I had just received some new supplies that included Raspberry Lemonade fragrance oil (it smells so good I just had to try it). Besides what could be better on a summer’s day then raspberry lemonade?
Here is the freshly poured soap:
Another angle of the raw soap – you can see what I did with the left over mix – I love that little mold Brambleberry gave us at the Soap Guild conference in Raleigh.:
I described the problems I had with my other tries in the posts below. This time I just covered the soap and put it on one of my plant propagation heat mats to help with the gel. When I uncovered it the next day I couldn’t believe it. The colors were still bright an beautiful. Have a look:
There are some cut pics:
It was a lot of fun and I am already looking forward to the next challenge. Thanks Amy for putting this together for all your hard work to make it happen.
Okay. so I don’t give up. This time I decided to use different colors – pink, purple, yellow and green. Again all the prep and actual soap making went great. I’ll skip those pics this time. I got the soaps poured and squirted all the color. It looked beautiful when I used the rake.
Now time for the peacock swirl part. I got out my chop stick and made my first pass at “S” curves. It for some reason didn’t look right. Was I supposed to do the “S” in the other direction. I turned the mold and started in a different direction. Mistake. The swirl is now ruined. The soap gremlins must not want me to learn this technique. Here’s how it turned out.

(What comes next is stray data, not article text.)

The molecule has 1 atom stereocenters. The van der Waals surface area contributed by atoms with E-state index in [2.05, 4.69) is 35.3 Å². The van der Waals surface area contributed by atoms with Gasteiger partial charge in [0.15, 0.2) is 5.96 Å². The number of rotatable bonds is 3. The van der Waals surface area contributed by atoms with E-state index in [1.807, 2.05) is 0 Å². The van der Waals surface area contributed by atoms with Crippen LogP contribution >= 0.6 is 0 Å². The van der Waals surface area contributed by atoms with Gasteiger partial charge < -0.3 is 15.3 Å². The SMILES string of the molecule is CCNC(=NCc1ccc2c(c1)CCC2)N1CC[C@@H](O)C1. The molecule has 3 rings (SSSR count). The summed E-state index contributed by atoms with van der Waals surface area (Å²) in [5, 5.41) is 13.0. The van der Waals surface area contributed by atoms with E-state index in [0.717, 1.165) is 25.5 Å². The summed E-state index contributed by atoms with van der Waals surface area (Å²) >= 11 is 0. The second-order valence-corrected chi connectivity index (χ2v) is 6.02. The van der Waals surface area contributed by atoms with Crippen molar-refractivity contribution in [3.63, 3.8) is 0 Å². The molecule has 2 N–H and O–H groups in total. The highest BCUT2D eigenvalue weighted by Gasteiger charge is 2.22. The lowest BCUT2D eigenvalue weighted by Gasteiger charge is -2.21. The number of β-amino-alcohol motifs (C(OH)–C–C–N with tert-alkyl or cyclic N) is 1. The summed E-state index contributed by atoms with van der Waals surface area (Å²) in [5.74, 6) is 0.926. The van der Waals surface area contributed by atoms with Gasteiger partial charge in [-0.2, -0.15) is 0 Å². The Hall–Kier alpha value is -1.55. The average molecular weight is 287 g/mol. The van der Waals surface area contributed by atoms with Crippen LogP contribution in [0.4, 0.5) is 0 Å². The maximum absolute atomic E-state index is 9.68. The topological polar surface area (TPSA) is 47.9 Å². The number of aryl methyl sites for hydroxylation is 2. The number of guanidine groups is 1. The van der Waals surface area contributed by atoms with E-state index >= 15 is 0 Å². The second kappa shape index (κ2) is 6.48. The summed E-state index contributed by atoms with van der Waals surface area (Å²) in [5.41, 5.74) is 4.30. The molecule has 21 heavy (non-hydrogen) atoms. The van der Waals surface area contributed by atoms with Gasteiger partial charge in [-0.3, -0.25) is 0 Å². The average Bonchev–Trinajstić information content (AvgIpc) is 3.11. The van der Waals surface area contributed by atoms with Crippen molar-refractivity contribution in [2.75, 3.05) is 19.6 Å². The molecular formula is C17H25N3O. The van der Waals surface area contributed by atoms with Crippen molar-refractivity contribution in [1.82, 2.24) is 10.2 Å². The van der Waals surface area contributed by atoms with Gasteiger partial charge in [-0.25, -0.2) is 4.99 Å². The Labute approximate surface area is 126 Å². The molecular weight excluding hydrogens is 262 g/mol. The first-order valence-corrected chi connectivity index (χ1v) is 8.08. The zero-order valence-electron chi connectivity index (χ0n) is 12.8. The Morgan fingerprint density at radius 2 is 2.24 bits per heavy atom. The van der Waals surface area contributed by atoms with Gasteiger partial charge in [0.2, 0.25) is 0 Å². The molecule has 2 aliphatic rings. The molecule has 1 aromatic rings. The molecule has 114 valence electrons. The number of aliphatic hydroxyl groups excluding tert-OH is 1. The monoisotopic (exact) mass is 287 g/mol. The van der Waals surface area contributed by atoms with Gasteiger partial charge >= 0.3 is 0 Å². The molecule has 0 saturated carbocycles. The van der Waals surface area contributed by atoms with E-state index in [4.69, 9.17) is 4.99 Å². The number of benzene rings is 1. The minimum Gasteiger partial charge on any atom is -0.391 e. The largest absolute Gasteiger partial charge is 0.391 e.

A peacock swirl it is not, but If you didn’t know what I was trying to accomplish you would probably think it was a pretty swirl. No way I was going to put this in the oven. But since I soaped at a low temp I thought I best put it in the frig to insure that it didn’t do a partial gel. I sprayed with alcohol and the gremlins struck again. The soap got a film on top from the spray and as I was walking to the frig I slightly jarred the mold and one end got wrinkles. Then the colors faded.
Well that is only 2 strikes and if this were baseball, I’d have one more chance. Can I actually get a batch made and keep the soap gremlins at bay???? I will post the results in the next day or two. Let’s hope the third time is a charm!
Well I tried the peacock swirl for Amy’s challenge and everything went great. I was so very organized (for me) and took lots of photos to show you. I’ll include some. The first below shows my brand new soap mold — I made it! Very proud of that.
Lots of colors out to choose from. Finally decided to go with the colors that would look most like a peacock. Here are the colors mixed and another pic of the soap in the bottles with a few lines poured.
Got it swirled and it looked pretty good to me. See:
I decided to put it in the oven for what is known as CPOP (cold process oven process). The heat is supposed to make the colors pop. The way it works is you set your oven as low as it will go. For mine that was 170 F. You leave it for about 30 minutes to an hour than turn the heat off and let the soap stay in the oven over night. Okay so when I go to turn the oven off, I peaked. OH NO. There were bubbles on top of the soap. When I took it out of the oven, my soap had ugly warts.
I was very disappointed to say the least. After I cut it, I planed the soap and was able to salvage it. Those who don’t read this blog will never know there was a problem with the soap.
The one on the left looks great after a visit to the planer. I am happy to say the rest now look good too.